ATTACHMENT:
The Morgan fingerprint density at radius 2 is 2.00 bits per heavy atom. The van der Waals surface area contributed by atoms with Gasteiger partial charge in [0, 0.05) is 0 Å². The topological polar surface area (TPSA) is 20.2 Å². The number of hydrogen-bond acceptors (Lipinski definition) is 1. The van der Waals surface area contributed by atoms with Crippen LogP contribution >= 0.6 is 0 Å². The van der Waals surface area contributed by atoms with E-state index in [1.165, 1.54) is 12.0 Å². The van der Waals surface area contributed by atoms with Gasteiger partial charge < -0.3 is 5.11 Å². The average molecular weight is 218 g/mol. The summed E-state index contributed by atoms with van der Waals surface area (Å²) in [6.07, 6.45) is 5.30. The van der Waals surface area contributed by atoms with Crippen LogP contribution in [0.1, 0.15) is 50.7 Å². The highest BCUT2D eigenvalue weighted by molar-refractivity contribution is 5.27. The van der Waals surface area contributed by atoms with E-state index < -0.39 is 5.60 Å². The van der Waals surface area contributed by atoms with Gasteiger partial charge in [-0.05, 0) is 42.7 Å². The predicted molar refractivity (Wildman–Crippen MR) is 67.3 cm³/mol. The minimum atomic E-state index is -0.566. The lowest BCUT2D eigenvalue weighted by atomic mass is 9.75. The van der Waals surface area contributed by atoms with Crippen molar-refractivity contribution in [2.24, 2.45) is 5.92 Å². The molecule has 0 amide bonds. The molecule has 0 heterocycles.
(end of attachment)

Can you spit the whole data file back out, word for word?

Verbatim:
The Morgan fingerprint density at radius 2 is 2.00 bits per heavy atom. The van der Waals surface area contributed by atoms with Gasteiger partial charge in [0, 0.05) is 0 Å². The topological polar surface area (TPSA) is 20.2 Å². The number of hydrogen-bond acceptors (Lipinski definition) is 1. The van der Waals surface area contributed by atoms with Crippen LogP contribution >= 0.6 is 0 Å². The van der Waals surface area contributed by atoms with E-state index in [1.165, 1.54) is 12.0 Å². The van der Waals surface area contributed by atoms with Gasteiger partial charge < -0.3 is 5.11 Å². The average molecular weight is 218 g/mol. The summed E-state index contributed by atoms with van der Waals surface area (Å²) in [6.07, 6.45) is 5.30. The van der Waals surface area contributed by atoms with Crippen LogP contribution in [0.1, 0.15) is 50.7 Å². The highest BCUT2D eigenvalue weighted by molar-refractivity contribution is 5.27. The van der Waals surface area contributed by atoms with E-state index < -0.39 is 5.60 Å². The van der Waals surface area contributed by atoms with Gasteiger partial charge in [-0.05, 0) is 42.7 Å². The predicted molar refractivity (Wildman–Crippen MR) is 67.3 cm³/mol. The minimum atomic E-state index is -0.566. The lowest BCUT2D eigenvalue weighted by atomic mass is 9.75. The van der Waals surface area contributed by atoms with Crippen molar-refractivity contribution in [2.24, 2.45) is 5.92 Å². The molecule has 0 amide bonds. The molecule has 0 heterocycles.